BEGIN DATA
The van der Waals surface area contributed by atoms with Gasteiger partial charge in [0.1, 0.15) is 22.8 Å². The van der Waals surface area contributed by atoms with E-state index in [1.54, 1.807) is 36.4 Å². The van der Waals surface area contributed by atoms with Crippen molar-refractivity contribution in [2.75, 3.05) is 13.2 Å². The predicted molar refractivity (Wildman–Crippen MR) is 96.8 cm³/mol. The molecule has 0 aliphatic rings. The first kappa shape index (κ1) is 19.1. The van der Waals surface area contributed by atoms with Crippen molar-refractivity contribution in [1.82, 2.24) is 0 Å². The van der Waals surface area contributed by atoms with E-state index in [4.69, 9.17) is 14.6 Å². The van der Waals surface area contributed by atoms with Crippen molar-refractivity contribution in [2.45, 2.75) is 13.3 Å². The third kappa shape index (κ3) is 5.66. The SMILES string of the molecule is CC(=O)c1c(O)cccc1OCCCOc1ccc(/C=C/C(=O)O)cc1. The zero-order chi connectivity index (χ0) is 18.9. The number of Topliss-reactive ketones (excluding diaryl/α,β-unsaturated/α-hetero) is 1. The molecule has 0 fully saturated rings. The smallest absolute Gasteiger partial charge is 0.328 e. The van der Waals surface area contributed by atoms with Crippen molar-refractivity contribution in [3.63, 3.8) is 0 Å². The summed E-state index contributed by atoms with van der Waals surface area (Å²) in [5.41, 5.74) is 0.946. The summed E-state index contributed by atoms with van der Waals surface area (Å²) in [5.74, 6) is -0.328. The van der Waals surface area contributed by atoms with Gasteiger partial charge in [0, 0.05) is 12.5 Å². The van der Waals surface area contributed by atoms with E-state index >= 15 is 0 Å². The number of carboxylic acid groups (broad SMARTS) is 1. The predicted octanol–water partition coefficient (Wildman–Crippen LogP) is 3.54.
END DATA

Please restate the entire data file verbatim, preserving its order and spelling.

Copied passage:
The van der Waals surface area contributed by atoms with Gasteiger partial charge in [0.1, 0.15) is 22.8 Å². The van der Waals surface area contributed by atoms with E-state index in [1.54, 1.807) is 36.4 Å². The van der Waals surface area contributed by atoms with Crippen molar-refractivity contribution in [2.75, 3.05) is 13.2 Å². The predicted molar refractivity (Wildman–Crippen MR) is 96.8 cm³/mol. The molecule has 0 aliphatic rings. The first kappa shape index (κ1) is 19.1. The van der Waals surface area contributed by atoms with Crippen molar-refractivity contribution in [1.82, 2.24) is 0 Å². The van der Waals surface area contributed by atoms with E-state index in [4.69, 9.17) is 14.6 Å². The van der Waals surface area contributed by atoms with Crippen molar-refractivity contribution in [2.45, 2.75) is 13.3 Å². The third kappa shape index (κ3) is 5.66. The SMILES string of the molecule is CC(=O)c1c(O)cccc1OCCCOc1ccc(/C=C/C(=O)O)cc1. The zero-order chi connectivity index (χ0) is 18.9. The number of Topliss-reactive ketones (excluding diaryl/α,β-unsaturated/α-hetero) is 1. The molecule has 0 fully saturated rings. The smallest absolute Gasteiger partial charge is 0.328 e. The van der Waals surface area contributed by atoms with Crippen molar-refractivity contribution in [3.63, 3.8) is 0 Å². The summed E-state index contributed by atoms with van der Waals surface area (Å²) in [5.41, 5.74) is 0.946. The summed E-state index contributed by atoms with van der Waals surface area (Å²) in [5.74, 6) is -0.328. The van der Waals surface area contributed by atoms with Gasteiger partial charge in [0, 0.05) is 12.5 Å². The van der Waals surface area contributed by atoms with E-state index >= 15 is 0 Å². The number of carboxylic acid groups (broad SMARTS) is 1. The predicted octanol–water partition coefficient (Wildman–Crippen LogP) is 3.54.